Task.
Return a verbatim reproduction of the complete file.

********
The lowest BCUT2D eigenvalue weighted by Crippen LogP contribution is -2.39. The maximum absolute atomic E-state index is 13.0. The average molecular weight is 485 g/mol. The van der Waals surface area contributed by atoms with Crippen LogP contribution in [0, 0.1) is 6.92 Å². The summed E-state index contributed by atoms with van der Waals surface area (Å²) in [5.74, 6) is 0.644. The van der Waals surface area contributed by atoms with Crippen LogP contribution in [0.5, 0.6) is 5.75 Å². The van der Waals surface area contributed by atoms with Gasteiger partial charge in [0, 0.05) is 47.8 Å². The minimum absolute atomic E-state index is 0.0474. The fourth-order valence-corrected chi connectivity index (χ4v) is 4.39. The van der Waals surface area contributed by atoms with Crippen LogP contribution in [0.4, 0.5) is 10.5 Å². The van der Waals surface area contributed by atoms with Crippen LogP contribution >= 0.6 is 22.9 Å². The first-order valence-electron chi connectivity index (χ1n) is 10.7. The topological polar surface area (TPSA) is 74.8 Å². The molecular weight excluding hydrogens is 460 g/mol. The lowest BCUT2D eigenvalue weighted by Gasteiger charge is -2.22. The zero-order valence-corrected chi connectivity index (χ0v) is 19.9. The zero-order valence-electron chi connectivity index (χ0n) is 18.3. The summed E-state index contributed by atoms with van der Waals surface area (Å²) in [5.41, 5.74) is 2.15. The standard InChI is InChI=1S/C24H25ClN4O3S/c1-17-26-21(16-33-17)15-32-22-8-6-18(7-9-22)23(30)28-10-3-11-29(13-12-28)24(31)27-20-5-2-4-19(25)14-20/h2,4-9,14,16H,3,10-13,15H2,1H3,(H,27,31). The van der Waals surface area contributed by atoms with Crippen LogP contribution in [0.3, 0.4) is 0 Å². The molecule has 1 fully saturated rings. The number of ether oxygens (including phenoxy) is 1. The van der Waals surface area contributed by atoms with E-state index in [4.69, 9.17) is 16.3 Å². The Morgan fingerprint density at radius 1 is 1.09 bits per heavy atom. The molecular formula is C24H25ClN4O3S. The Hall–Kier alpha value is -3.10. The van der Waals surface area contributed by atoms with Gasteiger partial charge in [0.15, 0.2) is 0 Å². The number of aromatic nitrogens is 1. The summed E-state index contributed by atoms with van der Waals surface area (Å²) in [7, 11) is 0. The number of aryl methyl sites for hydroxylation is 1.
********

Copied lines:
The lowest BCUT2D eigenvalue weighted by Crippen LogP contribution is -2.39. The maximum absolute atomic E-state index is 13.0. The average molecular weight is 485 g/mol. The van der Waals surface area contributed by atoms with Crippen LogP contribution in [0, 0.1) is 6.92 Å². The summed E-state index contributed by atoms with van der Waals surface area (Å²) in [5.74, 6) is 0.644. The van der Waals surface area contributed by atoms with Crippen LogP contribution in [0.5, 0.6) is 5.75 Å². The van der Waals surface area contributed by atoms with Gasteiger partial charge in [0, 0.05) is 47.8 Å². The minimum absolute atomic E-state index is 0.0474. The fourth-order valence-corrected chi connectivity index (χ4v) is 4.39. The van der Waals surface area contributed by atoms with Crippen LogP contribution in [0.4, 0.5) is 10.5 Å². The van der Waals surface area contributed by atoms with Crippen LogP contribution >= 0.6 is 22.9 Å². The first-order valence-electron chi connectivity index (χ1n) is 10.7. The topological polar surface area (TPSA) is 74.8 Å². The molecular weight excluding hydrogens is 460 g/mol. The lowest BCUT2D eigenvalue weighted by Gasteiger charge is -2.22. The zero-order valence-corrected chi connectivity index (χ0v) is 19.9. The zero-order valence-electron chi connectivity index (χ0n) is 18.3. The summed E-state index contributed by atoms with van der Waals surface area (Å²) in [5.41, 5.74) is 2.15. The standard InChI is InChI=1S/C24H25ClN4O3S/c1-17-26-21(16-33-17)15-32-22-8-6-18(7-9-22)23(30)28-10-3-11-29(13-12-28)24(31)27-20-5-2-4-19(25)14-20/h2,4-9,14,16H,3,10-13,15H2,1H3,(H,27,31). The van der Waals surface area contributed by atoms with Crippen LogP contribution in [0.3, 0.4) is 0 Å². The molecule has 1 fully saturated rings. The number of ether oxygens (including phenoxy) is 1. The van der Waals surface area contributed by atoms with E-state index in [4.69, 9.17) is 16.3 Å². The Morgan fingerprint density at radius 1 is 1.09 bits per heavy atom. The molecular formula is C24H25ClN4O3S. The Hall–Kier alpha value is -3.10. The van der Waals surface area contributed by atoms with Gasteiger partial charge in [0.15, 0.2) is 0 Å². The number of aromatic nitrogens is 1. The summed E-state index contributed by atoms with van der Waals surface area (Å²) in [7, 11) is 0. The number of aryl methyl sites for hydroxylation is 1.